FIGS. 3A-3F are cross-sectional views illustrating a method of fabrication of vertical channel trench-gate DMOSFETs of the types depicted in FIGS. 2A-2B. As shown in FIG. 3A, anN-type epitaxial semiconductor layer 304 may be grown on a substrate 302. By way of example, the substrate 302 may be single crystal silicon material. The N-type epitaxial (N-epi) semiconductor layer 304 may be formed by an epitaxial growth method on a major surface of the N+ substrate 302. A protective oxide layer may be formed on an exposed surface of the substrate 302, e.g., using local oxidation of silicon (LOCOS). Then, P-type dopants are blanket implanted (or optionally implanted in a pattern) and diffused in a surface region of the N-epi semiconductor layer 304, thereby forming a P-type semiconductor layer 306 that forms a body region of the MOSFET. An etching mask 308 is then formed on a surface of the P-body layer 306, e.g., by a low temperature oxide (LTO) deposition, photoresist patterning and oxide etching technique.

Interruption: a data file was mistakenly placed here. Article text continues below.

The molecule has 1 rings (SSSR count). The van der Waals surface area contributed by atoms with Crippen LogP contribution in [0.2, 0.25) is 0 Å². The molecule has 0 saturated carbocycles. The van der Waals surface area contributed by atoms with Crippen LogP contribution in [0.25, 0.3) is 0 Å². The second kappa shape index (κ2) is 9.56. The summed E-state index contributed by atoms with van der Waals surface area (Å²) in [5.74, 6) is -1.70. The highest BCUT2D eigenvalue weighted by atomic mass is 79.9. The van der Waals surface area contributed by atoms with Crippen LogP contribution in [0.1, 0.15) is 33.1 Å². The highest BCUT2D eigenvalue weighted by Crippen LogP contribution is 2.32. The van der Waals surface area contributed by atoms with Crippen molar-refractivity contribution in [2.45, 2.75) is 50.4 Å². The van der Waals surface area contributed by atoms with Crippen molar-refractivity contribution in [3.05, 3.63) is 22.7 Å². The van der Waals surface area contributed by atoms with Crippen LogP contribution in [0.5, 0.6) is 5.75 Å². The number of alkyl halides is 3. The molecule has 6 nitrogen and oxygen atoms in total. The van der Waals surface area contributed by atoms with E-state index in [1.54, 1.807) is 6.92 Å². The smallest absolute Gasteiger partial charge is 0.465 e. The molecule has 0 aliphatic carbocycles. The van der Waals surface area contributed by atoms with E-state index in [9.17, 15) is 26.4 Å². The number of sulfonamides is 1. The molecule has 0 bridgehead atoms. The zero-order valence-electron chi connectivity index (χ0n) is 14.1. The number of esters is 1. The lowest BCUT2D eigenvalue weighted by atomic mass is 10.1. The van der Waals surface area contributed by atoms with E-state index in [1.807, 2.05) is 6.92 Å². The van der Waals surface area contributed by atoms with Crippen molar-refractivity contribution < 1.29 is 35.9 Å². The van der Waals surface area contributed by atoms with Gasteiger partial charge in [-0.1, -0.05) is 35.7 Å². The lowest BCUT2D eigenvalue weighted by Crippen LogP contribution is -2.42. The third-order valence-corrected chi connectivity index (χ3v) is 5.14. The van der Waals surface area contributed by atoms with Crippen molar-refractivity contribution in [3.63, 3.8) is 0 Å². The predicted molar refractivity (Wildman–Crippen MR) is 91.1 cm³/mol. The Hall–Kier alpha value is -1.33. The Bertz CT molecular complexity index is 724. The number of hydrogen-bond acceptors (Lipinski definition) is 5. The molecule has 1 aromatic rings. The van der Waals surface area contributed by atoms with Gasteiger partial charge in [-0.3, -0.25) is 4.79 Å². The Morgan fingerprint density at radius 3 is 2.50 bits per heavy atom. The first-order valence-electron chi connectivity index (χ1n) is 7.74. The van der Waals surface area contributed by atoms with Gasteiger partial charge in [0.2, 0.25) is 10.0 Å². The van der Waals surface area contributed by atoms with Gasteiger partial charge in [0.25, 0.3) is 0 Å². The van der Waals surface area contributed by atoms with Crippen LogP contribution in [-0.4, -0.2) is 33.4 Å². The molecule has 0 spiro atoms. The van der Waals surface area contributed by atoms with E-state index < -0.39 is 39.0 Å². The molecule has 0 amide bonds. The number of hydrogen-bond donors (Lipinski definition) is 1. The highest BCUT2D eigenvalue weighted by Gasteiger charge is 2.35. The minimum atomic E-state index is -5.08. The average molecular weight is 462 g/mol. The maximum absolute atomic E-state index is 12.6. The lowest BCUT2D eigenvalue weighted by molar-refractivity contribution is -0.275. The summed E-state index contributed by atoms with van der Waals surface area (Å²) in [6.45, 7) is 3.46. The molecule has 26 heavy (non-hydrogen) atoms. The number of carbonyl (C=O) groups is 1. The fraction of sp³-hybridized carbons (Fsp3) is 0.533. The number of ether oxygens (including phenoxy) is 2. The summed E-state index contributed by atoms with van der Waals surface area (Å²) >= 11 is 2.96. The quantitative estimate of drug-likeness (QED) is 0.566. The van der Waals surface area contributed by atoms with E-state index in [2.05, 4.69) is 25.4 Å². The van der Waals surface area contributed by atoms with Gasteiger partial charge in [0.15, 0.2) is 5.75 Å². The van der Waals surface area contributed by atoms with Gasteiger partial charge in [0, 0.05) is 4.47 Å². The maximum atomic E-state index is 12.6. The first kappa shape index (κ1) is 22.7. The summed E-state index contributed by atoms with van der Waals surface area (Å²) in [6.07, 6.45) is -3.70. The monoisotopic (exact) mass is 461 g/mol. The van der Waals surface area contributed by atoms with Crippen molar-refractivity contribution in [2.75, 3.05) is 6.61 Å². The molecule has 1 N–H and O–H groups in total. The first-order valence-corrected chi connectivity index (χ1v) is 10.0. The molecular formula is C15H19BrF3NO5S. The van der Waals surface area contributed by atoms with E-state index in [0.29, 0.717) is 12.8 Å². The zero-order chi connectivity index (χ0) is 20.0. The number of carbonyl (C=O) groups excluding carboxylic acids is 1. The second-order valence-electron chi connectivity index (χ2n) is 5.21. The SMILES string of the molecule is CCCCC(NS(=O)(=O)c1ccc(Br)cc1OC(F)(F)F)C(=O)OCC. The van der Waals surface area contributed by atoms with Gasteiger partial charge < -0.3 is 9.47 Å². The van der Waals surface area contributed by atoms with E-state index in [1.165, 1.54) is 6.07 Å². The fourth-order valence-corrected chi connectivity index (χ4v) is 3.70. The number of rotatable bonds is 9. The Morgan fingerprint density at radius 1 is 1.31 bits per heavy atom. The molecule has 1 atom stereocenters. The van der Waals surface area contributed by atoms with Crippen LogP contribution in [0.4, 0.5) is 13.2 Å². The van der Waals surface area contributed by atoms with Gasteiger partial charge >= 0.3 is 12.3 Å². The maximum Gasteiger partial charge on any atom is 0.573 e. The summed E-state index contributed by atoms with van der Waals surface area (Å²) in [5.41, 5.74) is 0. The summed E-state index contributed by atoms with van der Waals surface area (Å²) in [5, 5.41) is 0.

As shown in FIG. 3B, a trench 309 is then formed by reactive ion etching (RIE) using mask 308. The trench 309 penetrates through the P-body layer 306 such that the bottom of the trench 309 reaches into the N-epi layer 304. Etched polymer may then be stripped and wafer cleaned at this point.

As shown in FIG. 3C, an undoped SiGe layer 310 is formed in the trench 309. The deposition of the undoped SiGe layer 310 may be performed using blanket deposition in which e.g., poly-SiGe is deposited on the oxide 308 and crystalline-SiGe grown on the Silicon of the P-body layer 306 and N-epi layer 304. Alternatively a selective growth technique may be used to form a layer of SiGe on the P-body layer 306 and N-epi layer 304, without any deposition on the surface of the oxide 308.